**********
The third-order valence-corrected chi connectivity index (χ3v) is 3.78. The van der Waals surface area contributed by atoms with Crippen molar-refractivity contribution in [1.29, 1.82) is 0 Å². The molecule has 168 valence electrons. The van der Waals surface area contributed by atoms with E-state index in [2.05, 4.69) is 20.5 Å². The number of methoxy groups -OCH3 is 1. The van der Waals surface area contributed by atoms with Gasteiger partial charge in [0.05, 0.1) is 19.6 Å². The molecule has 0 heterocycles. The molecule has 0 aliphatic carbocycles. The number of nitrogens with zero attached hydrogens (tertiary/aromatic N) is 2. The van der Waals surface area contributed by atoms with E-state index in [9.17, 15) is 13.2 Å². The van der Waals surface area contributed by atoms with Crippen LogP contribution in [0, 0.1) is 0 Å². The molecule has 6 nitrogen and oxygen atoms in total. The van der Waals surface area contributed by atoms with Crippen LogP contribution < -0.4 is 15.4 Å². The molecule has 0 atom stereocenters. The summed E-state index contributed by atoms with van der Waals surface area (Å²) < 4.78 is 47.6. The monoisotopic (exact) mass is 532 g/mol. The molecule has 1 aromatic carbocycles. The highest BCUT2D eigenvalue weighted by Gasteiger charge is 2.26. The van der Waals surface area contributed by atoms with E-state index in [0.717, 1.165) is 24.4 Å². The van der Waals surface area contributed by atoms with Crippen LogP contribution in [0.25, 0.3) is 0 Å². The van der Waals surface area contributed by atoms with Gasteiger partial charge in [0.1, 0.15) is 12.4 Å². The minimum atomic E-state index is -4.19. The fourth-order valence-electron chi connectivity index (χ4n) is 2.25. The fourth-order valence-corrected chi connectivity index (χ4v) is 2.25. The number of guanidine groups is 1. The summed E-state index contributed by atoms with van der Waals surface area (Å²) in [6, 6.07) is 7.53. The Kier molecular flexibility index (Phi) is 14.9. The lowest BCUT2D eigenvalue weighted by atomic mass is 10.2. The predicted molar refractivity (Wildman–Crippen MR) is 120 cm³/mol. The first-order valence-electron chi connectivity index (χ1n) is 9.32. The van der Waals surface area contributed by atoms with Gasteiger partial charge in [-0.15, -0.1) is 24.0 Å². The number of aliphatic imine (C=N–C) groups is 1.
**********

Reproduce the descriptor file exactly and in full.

The third-order valence-corrected chi connectivity index (χ3v) is 3.78. The van der Waals surface area contributed by atoms with Crippen molar-refractivity contribution in [1.29, 1.82) is 0 Å². The molecule has 168 valence electrons. The van der Waals surface area contributed by atoms with E-state index in [2.05, 4.69) is 20.5 Å². The number of methoxy groups -OCH3 is 1. The van der Waals surface area contributed by atoms with Gasteiger partial charge in [0.05, 0.1) is 19.6 Å². The molecule has 0 heterocycles. The molecule has 0 aliphatic carbocycles. The number of nitrogens with zero attached hydrogens (tertiary/aromatic N) is 2. The van der Waals surface area contributed by atoms with E-state index in [9.17, 15) is 13.2 Å². The van der Waals surface area contributed by atoms with Crippen LogP contribution in [0, 0.1) is 0 Å². The molecule has 6 nitrogen and oxygen atoms in total. The van der Waals surface area contributed by atoms with Crippen LogP contribution < -0.4 is 15.4 Å². The molecule has 0 atom stereocenters. The summed E-state index contributed by atoms with van der Waals surface area (Å²) < 4.78 is 47.6. The monoisotopic (exact) mass is 532 g/mol. The molecule has 1 aromatic carbocycles. The highest BCUT2D eigenvalue weighted by Gasteiger charge is 2.26. The van der Waals surface area contributed by atoms with E-state index in [0.717, 1.165) is 24.4 Å². The van der Waals surface area contributed by atoms with Crippen LogP contribution in [0.25, 0.3) is 0 Å². The van der Waals surface area contributed by atoms with Gasteiger partial charge in [0.1, 0.15) is 12.4 Å². The minimum atomic E-state index is -4.19. The fourth-order valence-electron chi connectivity index (χ4n) is 2.25. The fourth-order valence-corrected chi connectivity index (χ4v) is 2.25. The number of guanidine groups is 1. The summed E-state index contributed by atoms with van der Waals surface area (Å²) in [6, 6.07) is 7.53. The Kier molecular flexibility index (Phi) is 14.9. The lowest BCUT2D eigenvalue weighted by atomic mass is 10.2. The predicted molar refractivity (Wildman–Crippen MR) is 120 cm³/mol. The first-order valence-electron chi connectivity index (χ1n) is 9.32. The van der Waals surface area contributed by atoms with Gasteiger partial charge in [-0.15, -0.1) is 24.0 Å². The number of aliphatic imine (C=N–C) groups is 1.